You would think that the new living arrangement would have solved my immediate problem, but it didn’t. I had to develop a new relationship with money. I had to learn some basic, practical skills about how to manage money. I had to discover what had led to my problems so that I wouldn’t find myself in this situation ever again.
I soon found out that there were no services for people like me. There was a gap — a huge gap into which millions of people just like me were falling. On one side, there were financial planners, advisers, and accountants to help people who had money, and on the other side, there were credit counselors offering minimal support with strict budgeting plans for those who didn’t. I wasn’t a candidate for either. Neither service addressed my pain, sense of deprivation, shame, and fears or could help me gain an understanding of how my history had fueled such harmful choices about money.
There was some help out there, though, and I found it when I accidentally stumbled into a Debtors Anonymous (DA) meeting, a free self-help program. By attending meetings, I began to emerge from my secrecy and isolation; I knew for the first time that there were countless other people like me and I could give up the struggle and shame of the life I’d been leading. It helped me look at my pattern of “debting” and overspending. In addition to attending DA meetings, I continued listening to inspirational tapes that kept me focused on possibilities and taking one day at a time.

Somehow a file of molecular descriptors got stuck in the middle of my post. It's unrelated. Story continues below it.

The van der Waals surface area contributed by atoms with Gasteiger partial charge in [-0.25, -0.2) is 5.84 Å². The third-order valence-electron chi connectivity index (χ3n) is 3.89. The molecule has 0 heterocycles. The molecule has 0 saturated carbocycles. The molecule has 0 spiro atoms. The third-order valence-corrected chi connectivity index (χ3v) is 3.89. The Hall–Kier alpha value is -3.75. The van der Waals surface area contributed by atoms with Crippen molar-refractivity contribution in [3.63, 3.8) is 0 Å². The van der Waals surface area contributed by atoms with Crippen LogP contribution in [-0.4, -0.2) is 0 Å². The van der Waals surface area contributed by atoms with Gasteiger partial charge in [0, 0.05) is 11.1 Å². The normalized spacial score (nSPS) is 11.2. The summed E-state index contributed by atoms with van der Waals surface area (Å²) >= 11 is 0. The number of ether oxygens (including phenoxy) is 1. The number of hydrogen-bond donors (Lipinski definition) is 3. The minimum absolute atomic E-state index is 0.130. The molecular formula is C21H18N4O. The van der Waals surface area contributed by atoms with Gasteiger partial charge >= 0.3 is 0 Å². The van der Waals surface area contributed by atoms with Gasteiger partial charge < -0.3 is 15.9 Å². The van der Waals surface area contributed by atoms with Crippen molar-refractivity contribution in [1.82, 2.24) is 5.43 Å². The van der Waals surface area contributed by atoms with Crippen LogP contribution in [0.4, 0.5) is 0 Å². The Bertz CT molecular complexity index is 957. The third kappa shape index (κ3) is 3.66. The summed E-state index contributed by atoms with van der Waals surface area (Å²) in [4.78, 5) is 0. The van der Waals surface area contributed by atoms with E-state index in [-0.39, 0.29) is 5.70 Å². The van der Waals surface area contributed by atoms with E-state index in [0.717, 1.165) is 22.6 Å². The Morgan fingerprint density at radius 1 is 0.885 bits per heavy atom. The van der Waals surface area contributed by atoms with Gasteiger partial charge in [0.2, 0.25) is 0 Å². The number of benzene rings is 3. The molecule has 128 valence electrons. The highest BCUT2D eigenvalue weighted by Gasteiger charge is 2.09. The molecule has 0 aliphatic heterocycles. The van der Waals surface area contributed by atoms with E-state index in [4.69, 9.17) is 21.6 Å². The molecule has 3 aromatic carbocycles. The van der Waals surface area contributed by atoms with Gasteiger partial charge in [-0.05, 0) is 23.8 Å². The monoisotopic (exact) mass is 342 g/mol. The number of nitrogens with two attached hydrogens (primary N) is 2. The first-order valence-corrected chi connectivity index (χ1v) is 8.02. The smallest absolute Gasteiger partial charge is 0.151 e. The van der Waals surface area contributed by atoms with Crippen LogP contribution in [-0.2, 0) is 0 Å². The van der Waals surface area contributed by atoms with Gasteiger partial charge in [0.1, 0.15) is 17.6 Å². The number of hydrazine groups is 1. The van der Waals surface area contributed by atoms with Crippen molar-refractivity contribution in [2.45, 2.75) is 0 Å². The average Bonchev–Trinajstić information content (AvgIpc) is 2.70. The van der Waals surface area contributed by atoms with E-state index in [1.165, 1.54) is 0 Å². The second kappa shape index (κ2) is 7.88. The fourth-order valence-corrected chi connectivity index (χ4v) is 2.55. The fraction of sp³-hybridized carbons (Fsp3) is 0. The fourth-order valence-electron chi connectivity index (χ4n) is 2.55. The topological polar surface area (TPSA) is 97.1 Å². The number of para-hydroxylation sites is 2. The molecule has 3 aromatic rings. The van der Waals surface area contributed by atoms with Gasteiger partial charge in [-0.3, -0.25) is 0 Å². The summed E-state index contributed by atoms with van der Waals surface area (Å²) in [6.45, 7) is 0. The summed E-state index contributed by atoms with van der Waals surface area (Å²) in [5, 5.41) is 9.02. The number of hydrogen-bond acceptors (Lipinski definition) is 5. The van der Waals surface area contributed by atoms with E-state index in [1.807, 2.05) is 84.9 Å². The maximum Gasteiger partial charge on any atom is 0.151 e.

By creating a set of simple worksheets and easy money-tracking tools unlike any I’d found, I put myself on a new financial path. Empowered by these tools and the strategies and insights I’d been acquiring, I quickly began to see results, experiencing not only more financial stability but also a greater sense of well-being.
This period of my life and all that I was learning felt like an extraordinary experience of grace. I wanted to share what I’d discovered. In what has since emerged as my life’s work, I began teaching Financial Recovery to all those around me who were suffering in the same way I had been.
This article was excerpted with permission from the book:
Financial Recovery: Developing a Healthy Relationship with Money
by Karen McCall.
Reprinted with permission of the publisher, New World Library. ©2011. www.newworldlibrary.com
Karen McCall is the founder and owner of the Financial Recovery Institute. Since 1988, Karen has counseled individuals, couples, and businesses through a holistic, transformational approach that results in a stable and secure financial foundation. She has been featured in such publications as Money Magazine, Entrepreneur, and USA Weekend. She was featured on the PBS series The Financial Advisors and was the host of the radio talk show Mental Wealth. Her published works include It's Your Money: Achieving Financial Well-Being; The Financial Recovery Workbook; and as a contributor to I Shop, Therefore I Am: Compulsive Buying and the Search for Self, a book for mental health professionals. Visit Karen's website at www.financialrecovery.com.